They’ve lost faith in the system.

That’s something that many here in Alphabet City share with them.  Except the system we have a hard time trusting anymore is Mental Health Care, including the lawmakers charged with protecting the rights of the many in our society who have “invisible” disabilities.

It occurs to me that, like many of the Survivalists,
we ALL might be wise to expect the best,
but prepare for the worst.

Global catastrophe’s aside, the “worst” here in Alphabet City seems to happen A LOT more frequently than in the neurotypical population – and we can expect precious little help from the current state of the Mental Health [lack of an effective] System.

Let’s not spend time going over all of the ways in which the system desperately needs changing.  I’ve been ringing that bell for over 25 years now – along with a great many other Mental Health advocates – as things continue to worsen nonetheless.

Instead, let’s focus on what we might think about putting in place to BE PREPARED.

Don’t forget that you can always check out the sidebar
for a reminder of how links work on this site, they’re subtle ==>

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ADDing to Subtract


How much change can you tolerate
before you STOP trying to cope?

©Madelyn Griffith-Haynie, CTP, CMC, ACT, MCC, SCAC
from the Intentionality Series

We HATE to give things up

Have you ever tried to convince a kid to give away a toy – even a toy s/he no longer plays with and, truth to tell, never cared much for in the first place?

Most kids will take quite a bit of convincing, and some will throw a fit and refuse.

Truly clever Moms and Dads replace the toy with something new – putting the emphasis on what their kids are getting rather than what they are giving up.

And most parents who follow the “one-in/one-out” rule figure out very quickly that the swap needs to be agreed upon UP FRONT.

If they can get the child to fork over the old toy before they receive the new one, so much the better.

An Overwhelmed Brain says NO!

Have you ever allowed yourself to get in over your head?  In your home, for example, have things ever gotten so messy that you begin to doubt your ability to ever clean it up?

I refer to it as being “over my limit.”  Finding myself over my limit happens to me regularly.

  • It happens every single time I move to a new home, for example, or the times I’ve been too sick to have the energy to do much beyond making it to the kitchen or the bathroom and back to bed.
  • It also happens during (and following) any period where the serious illness of a close friend or family member shifts my priorities.
  • Things seem to get worse every day.

Suddenly – or so it seems – I can’t cope any more.  EVERYTHING seems to be everywhere.  I can’t see the items for the clutter, and life becomes a scavenger hunt of epic proportions.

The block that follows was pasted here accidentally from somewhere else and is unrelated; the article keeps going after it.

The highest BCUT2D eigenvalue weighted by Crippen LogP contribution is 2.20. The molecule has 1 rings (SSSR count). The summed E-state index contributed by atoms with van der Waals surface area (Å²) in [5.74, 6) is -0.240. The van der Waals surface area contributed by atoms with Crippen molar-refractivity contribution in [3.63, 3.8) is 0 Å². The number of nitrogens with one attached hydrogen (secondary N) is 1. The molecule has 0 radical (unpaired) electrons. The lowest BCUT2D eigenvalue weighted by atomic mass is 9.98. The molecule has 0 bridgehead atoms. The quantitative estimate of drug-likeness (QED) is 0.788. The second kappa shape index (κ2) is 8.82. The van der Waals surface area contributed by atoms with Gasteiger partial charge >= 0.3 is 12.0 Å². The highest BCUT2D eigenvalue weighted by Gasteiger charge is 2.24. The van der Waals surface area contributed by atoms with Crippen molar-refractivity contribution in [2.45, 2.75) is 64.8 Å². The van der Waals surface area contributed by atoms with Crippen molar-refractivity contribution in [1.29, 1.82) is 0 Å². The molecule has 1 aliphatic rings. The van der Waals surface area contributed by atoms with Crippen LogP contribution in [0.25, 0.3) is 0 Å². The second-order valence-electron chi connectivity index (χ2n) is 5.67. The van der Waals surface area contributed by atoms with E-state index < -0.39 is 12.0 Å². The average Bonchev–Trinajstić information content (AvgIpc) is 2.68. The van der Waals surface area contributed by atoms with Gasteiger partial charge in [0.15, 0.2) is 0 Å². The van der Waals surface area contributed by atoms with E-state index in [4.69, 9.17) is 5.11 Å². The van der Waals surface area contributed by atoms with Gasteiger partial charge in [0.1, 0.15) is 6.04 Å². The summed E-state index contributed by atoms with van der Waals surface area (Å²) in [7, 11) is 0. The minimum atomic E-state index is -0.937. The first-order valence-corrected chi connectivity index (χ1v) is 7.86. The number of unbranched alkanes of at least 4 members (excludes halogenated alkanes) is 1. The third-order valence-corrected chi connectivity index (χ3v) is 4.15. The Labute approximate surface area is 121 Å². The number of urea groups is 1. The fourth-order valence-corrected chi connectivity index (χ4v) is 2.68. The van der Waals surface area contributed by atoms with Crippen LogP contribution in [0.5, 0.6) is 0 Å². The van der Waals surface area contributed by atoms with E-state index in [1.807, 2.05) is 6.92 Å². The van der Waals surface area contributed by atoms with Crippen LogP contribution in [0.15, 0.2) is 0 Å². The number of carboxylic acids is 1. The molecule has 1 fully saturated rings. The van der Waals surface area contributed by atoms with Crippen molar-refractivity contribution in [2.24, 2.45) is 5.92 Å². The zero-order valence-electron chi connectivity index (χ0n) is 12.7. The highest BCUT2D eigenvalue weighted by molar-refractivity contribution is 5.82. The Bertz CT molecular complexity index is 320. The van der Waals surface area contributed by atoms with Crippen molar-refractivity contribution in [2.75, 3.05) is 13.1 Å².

The professional organizers would probably tell me to start pitching things left and right to “clear out the clutter” – but which things?

What the neurotypical never seem to understand is that overwhelm shuts down our capacity to make effective decisions.

  • I don’t know about you, but the few times I’ve allowed myself to be pushed to toss against my better judgment have ended badly.
  • In a couple of cases, it took me months to jump through the hoops to replace something I’d tossed that I actually needed – and that’s after I’d spent a great deal of time looking for it.
  • As I grow older, I am less and less willing to throw those months under the neatness bus!  Especially since I’ve learned the hard way that “neat” and “organized” are two completely different things.  I’ll bet you have too.

Fear of Tossing?

No, I haven’t developed “fear of tossing” as a result, like some of my clients, but I HAVE learned not to jump in pitching when I’m overwhelmed.

And I’ll bet you have too – whether it is the result of a conscious decision or merely what looks like intractability to anyone watching.

  • What’s the worst thing that could happen? they ask, in their ignorance.
  • Are you kidding?  I’m barely hanging on NOW – my goose is cooked if things get worse.

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Neuroflexyn: Jury still out


Email reply bodes well
Responsive companies are usually
trustworthy companies

© Madelyn Griffith-Haynie, CTP, CMC, ACT, MCC, SCAC
from the Non-Pharm Alternatives Series

Not at all fearful of prescription medication when warranted, I have always been ALL FOR effective non-pharmaceutical alternatives when available.

The question in my mind was (and is) whether Neuroflexyn will be among them – and for what segment of the population (since nothing works across-the-board for everyone who struggles.)

FIRST instincts (a summary)

“Preliminary findings: short and not so sweet” is how I began my prior article entitled Neuroflexyn: BUYER BEWARE – Lack of information vs. marketing is suspicious — where I encouraged you, as always, to READ WITH YOUR BRAIN ENGAGED.

SINCE that time, I received an email from someone involved with the company.

As I indicated in a top-of-that-article update, I requested and received permission to share it with you.

I will continue with additional comments following their email.

(The image at left is from the Amazon site, where you will find additional reviews of the product.)

Quick Review for Context

My initial article began with the information below, which will help with context for their reply for any of you who don’t jump over to read that first (which, obviously, I strongly recommend).

Too good to be true?

A plethora of marketing-posing-as-information articles make some pretty amazing claims about the benefits of Neuroflexyn. I’ll admit that I was tempted to purchase as I read them – which is what launched me on the informational research trail.

Product marketing swears that Neuroflexyn has been “proven” to significantly increase IQ as it enhances memory, concentration, intentional focus — productivity practically across the board, in fact.